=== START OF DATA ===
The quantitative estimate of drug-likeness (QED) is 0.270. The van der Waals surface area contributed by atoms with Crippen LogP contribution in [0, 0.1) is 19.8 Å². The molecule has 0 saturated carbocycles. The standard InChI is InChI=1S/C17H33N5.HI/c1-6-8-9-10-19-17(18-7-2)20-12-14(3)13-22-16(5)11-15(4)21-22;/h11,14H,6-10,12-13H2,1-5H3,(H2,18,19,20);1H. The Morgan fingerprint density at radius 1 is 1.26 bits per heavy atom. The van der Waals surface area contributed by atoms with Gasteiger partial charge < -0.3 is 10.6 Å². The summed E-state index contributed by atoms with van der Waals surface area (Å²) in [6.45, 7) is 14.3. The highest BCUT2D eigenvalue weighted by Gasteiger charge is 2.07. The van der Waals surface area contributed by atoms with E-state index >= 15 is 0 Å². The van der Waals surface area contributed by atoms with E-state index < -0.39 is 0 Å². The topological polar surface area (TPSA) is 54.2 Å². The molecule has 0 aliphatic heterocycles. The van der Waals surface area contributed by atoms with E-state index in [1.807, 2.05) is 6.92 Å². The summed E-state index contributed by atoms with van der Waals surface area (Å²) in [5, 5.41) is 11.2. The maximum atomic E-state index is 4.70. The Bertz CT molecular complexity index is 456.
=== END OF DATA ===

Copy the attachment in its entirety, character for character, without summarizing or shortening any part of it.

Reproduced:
The quantitative estimate of drug-likeness (QED) is 0.270. The van der Waals surface area contributed by atoms with Crippen LogP contribution in [0, 0.1) is 19.8 Å². The molecule has 0 saturated carbocycles. The standard InChI is InChI=1S/C17H33N5.HI/c1-6-8-9-10-19-17(18-7-2)20-12-14(3)13-22-16(5)11-15(4)21-22;/h11,14H,6-10,12-13H2,1-5H3,(H2,18,19,20);1H. The Morgan fingerprint density at radius 1 is 1.26 bits per heavy atom. The van der Waals surface area contributed by atoms with Gasteiger partial charge < -0.3 is 10.6 Å². The summed E-state index contributed by atoms with van der Waals surface area (Å²) in [6.45, 7) is 14.3. The highest BCUT2D eigenvalue weighted by Gasteiger charge is 2.07. The van der Waals surface area contributed by atoms with E-state index >= 15 is 0 Å². The van der Waals surface area contributed by atoms with E-state index < -0.39 is 0 Å². The topological polar surface area (TPSA) is 54.2 Å². The molecule has 0 aliphatic heterocycles. The van der Waals surface area contributed by atoms with E-state index in [1.807, 2.05) is 6.92 Å². The summed E-state index contributed by atoms with van der Waals surface area (Å²) in [5, 5.41) is 11.2. The maximum atomic E-state index is 4.70. The Bertz CT molecular complexity index is 456.